Life-Saving Advice: How Beth’s Lung Cancer Screening Led to Renewed Health
When Beth’s childhood friend insisted, she get a lung screening because of her history of smoking, Beth honestly didn’t think there was anything to worry about. “At first I told her, ‘Leave me alone,’” laughed Beth Gamber, a recently retired legal assistant, mother, and grandmother. Beth continued, “Even though I was a smoker, I mistakenly figured I was too young to have to worry about cancer.”
Beth’s friend is Debbie Simon, an oncology community education and outreach specialist at Crozer Health. Debbie knows how important it is to detect cancer early. She encouraged Beth to take advantage of Crozer Health’s Lung Screening Program.
“Debbie and I have been friends for over 40 years. She’s more like a sister. So, when she continued to bug me about it, I finally had to listen,” Beth said. “I can’t even think where I would be now if not for Debbie nagging me every day to get a scan. That probably saved my life.”
Life-Saving Lung Screening
Beth had been experiencing some shortness of breath, but she assumed it was due to the smoking. In August 2014, she had a lung cancer screening. To minimize the amount of radiation exposure to patients, Crozer Health radiologists use a low dose of radiation when performing lung cancer screening.
“When they told me that they saw a nodule and it could be cancer, I was shocked and scared,” recalled Beth. A nodule is a tumor that is less than three centimeters in diameter. Beth continued, “Cancer runs in my family on my mother’s side, but I never thought I would get cancer at 56. All I could think about was that I had three children and I wanted to see them get married, have children, and watch their children grow up.”
After the CT scan, Beth was referred to Delaware County Memorial Hospital’s thoracic surgeon Dr. James Ortmeyer, a pulmonologist (lung specialist). A nurse navigator, Patricia Hollenback, was also assigned to helped coordinate Beth’s care plan and facilitate communication with the various physicians and specialists.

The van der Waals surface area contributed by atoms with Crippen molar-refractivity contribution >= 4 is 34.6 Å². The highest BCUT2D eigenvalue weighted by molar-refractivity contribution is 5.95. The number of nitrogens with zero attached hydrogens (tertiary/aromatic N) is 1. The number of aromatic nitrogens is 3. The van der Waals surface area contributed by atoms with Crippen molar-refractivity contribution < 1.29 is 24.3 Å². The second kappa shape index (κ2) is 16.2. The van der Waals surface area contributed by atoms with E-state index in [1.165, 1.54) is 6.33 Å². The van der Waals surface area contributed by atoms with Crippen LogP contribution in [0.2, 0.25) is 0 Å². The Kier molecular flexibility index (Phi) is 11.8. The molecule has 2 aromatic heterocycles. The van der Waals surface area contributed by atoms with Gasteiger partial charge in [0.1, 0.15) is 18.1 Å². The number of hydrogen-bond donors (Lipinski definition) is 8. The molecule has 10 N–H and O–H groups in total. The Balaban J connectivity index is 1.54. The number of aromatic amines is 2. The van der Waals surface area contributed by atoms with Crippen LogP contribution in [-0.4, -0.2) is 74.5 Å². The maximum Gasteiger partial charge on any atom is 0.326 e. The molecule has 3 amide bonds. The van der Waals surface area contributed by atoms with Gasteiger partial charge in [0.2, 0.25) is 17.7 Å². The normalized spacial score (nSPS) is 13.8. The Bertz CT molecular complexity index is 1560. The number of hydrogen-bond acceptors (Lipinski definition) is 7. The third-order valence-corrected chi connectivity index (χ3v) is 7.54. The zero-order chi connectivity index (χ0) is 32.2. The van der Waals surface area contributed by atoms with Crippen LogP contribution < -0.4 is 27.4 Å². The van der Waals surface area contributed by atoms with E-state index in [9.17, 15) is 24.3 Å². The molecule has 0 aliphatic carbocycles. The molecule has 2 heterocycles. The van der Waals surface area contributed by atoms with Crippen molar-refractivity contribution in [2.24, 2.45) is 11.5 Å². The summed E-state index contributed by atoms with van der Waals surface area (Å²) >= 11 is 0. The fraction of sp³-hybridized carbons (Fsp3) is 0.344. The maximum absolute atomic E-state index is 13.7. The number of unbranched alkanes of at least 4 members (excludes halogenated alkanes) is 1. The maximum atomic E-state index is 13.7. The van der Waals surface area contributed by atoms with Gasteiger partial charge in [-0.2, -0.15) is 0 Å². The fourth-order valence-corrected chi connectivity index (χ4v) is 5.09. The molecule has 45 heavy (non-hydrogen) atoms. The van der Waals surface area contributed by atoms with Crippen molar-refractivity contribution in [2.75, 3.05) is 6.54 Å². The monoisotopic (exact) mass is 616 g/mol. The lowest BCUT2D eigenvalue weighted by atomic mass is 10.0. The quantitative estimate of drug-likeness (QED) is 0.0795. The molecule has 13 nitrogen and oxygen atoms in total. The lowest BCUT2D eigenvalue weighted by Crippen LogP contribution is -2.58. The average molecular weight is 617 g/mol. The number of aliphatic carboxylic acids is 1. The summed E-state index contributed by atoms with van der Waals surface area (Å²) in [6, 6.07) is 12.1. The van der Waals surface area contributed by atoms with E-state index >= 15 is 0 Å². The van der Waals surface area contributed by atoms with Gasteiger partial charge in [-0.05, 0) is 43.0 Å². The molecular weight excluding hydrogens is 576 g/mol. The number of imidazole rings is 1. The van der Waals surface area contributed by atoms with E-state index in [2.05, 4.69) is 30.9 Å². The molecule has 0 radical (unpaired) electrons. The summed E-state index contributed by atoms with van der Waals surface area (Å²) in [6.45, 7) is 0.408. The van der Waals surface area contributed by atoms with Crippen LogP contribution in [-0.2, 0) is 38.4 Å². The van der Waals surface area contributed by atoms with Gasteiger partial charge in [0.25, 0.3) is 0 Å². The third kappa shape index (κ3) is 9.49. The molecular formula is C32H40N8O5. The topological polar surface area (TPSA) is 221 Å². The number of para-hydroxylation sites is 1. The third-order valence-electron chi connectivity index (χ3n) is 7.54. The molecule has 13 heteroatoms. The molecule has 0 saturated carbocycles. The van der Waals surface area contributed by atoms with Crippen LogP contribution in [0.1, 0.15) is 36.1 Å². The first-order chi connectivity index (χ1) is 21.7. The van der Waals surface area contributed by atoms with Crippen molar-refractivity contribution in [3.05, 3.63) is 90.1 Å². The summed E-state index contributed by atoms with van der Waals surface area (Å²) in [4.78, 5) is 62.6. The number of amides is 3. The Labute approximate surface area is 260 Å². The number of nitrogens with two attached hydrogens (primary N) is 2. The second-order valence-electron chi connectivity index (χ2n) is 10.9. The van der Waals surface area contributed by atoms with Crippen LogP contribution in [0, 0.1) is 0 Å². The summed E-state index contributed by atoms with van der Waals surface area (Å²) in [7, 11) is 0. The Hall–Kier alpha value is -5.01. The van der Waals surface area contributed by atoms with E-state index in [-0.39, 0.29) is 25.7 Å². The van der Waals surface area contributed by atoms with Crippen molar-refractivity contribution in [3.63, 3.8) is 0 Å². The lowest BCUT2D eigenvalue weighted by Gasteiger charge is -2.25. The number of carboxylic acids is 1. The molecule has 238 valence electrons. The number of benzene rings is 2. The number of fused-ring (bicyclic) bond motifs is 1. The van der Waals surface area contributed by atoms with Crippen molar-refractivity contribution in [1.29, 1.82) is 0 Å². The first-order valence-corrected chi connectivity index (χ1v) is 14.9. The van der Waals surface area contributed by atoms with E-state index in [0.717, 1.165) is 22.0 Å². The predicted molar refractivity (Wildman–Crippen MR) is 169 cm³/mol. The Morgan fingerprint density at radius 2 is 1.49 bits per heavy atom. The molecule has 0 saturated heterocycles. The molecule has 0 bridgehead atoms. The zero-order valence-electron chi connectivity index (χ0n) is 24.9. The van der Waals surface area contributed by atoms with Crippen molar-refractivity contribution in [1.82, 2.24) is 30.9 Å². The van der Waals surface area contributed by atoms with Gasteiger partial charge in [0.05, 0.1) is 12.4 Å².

Beth’s thoracic surgeon told her they suspected the nodule was cancerous and explained her treatment options. A biopsy would help the clinical team know for sure if it was cancer. (A biopsy is a procedure to remove a sample of tissue from the body to examine it for disease.) However, Beth insisted that they remove the nodule. Beth recounted, “I told the doctor to take it out now. I wanted to have the nodule removed entirely because of my family history. I didn’t see the need for two procedures.”
In November 2014, Beth underwent a wedge resection. Through three small incisions, a small part of Beth’s lung was removed to take out the nodule. Soon after, it was confirmed that the nodule was cancerous. It was stage 1B, an early stage of lung cancer that is 100 percent curable.
After surgery, Beth was in the intensive care unit (ICU) for several days, where she received intensive nursing care and monitoring. Beth can’t say enough about her care in the hospital.